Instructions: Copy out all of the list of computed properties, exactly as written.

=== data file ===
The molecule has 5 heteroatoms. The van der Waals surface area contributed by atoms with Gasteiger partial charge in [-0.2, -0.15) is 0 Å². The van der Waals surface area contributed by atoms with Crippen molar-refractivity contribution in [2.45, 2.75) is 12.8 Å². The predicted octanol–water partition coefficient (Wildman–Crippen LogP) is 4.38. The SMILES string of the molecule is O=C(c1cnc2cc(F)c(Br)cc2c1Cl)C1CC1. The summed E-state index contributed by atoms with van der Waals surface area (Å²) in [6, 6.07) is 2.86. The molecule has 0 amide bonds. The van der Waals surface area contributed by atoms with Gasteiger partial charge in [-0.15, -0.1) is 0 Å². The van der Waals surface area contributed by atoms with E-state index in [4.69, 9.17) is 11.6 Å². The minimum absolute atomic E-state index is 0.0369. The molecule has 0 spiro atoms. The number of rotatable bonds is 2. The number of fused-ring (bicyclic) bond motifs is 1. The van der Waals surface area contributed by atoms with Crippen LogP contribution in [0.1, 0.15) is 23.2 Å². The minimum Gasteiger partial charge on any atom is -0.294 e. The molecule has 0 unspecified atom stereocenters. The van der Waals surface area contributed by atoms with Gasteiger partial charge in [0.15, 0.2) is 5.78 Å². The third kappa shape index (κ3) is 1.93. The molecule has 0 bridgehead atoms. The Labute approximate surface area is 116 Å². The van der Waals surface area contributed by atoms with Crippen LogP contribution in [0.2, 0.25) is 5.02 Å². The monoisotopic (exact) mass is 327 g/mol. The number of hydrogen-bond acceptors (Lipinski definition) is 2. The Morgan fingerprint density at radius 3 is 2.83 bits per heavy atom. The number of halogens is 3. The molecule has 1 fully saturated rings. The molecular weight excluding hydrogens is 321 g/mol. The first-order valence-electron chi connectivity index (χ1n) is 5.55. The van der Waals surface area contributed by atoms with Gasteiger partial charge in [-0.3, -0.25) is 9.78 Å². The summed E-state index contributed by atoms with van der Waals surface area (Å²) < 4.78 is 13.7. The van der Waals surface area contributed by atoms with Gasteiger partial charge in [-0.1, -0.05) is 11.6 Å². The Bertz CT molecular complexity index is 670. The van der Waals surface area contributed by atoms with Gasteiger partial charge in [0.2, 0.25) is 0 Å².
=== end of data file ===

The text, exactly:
The molecule has 5 heteroatoms. The van der Waals surface area contributed by atoms with Gasteiger partial charge in [-0.2, -0.15) is 0 Å². The van der Waals surface area contributed by atoms with Crippen molar-refractivity contribution in [2.45, 2.75) is 12.8 Å². The predicted octanol–water partition coefficient (Wildman–Crippen LogP) is 4.38. The SMILES string of the molecule is O=C(c1cnc2cc(F)c(Br)cc2c1Cl)C1CC1. The summed E-state index contributed by atoms with van der Waals surface area (Å²) in [6, 6.07) is 2.86. The molecule has 0 amide bonds. The van der Waals surface area contributed by atoms with Gasteiger partial charge in [-0.15, -0.1) is 0 Å². The van der Waals surface area contributed by atoms with E-state index in [4.69, 9.17) is 11.6 Å². The minimum absolute atomic E-state index is 0.0369. The molecule has 0 spiro atoms. The number of rotatable bonds is 2. The number of fused-ring (bicyclic) bond motifs is 1. The van der Waals surface area contributed by atoms with Crippen LogP contribution in [0.1, 0.15) is 23.2 Å². The minimum Gasteiger partial charge on any atom is -0.294 e. The molecule has 0 unspecified atom stereocenters. The van der Waals surface area contributed by atoms with Gasteiger partial charge in [0.15, 0.2) is 5.78 Å². The third kappa shape index (κ3) is 1.93. The molecule has 0 bridgehead atoms. The Labute approximate surface area is 116 Å². The van der Waals surface area contributed by atoms with Crippen LogP contribution in [0.2, 0.25) is 5.02 Å². The monoisotopic (exact) mass is 327 g/mol. The number of hydrogen-bond acceptors (Lipinski definition) is 2. The Morgan fingerprint density at radius 3 is 2.83 bits per heavy atom. The number of halogens is 3. The molecule has 1 fully saturated rings. The molecular weight excluding hydrogens is 321 g/mol. The first-order valence-electron chi connectivity index (χ1n) is 5.55. The van der Waals surface area contributed by atoms with Gasteiger partial charge in [-0.3, -0.25) is 9.78 Å². The summed E-state index contributed by atoms with van der Waals surface area (Å²) < 4.78 is 13.7. The van der Waals surface area contributed by atoms with Gasteiger partial charge in [-0.1, -0.05) is 11.6 Å². The Bertz CT molecular complexity index is 670. The van der Waals surface area contributed by atoms with Gasteiger partial charge in [0.2, 0.25) is 0 Å².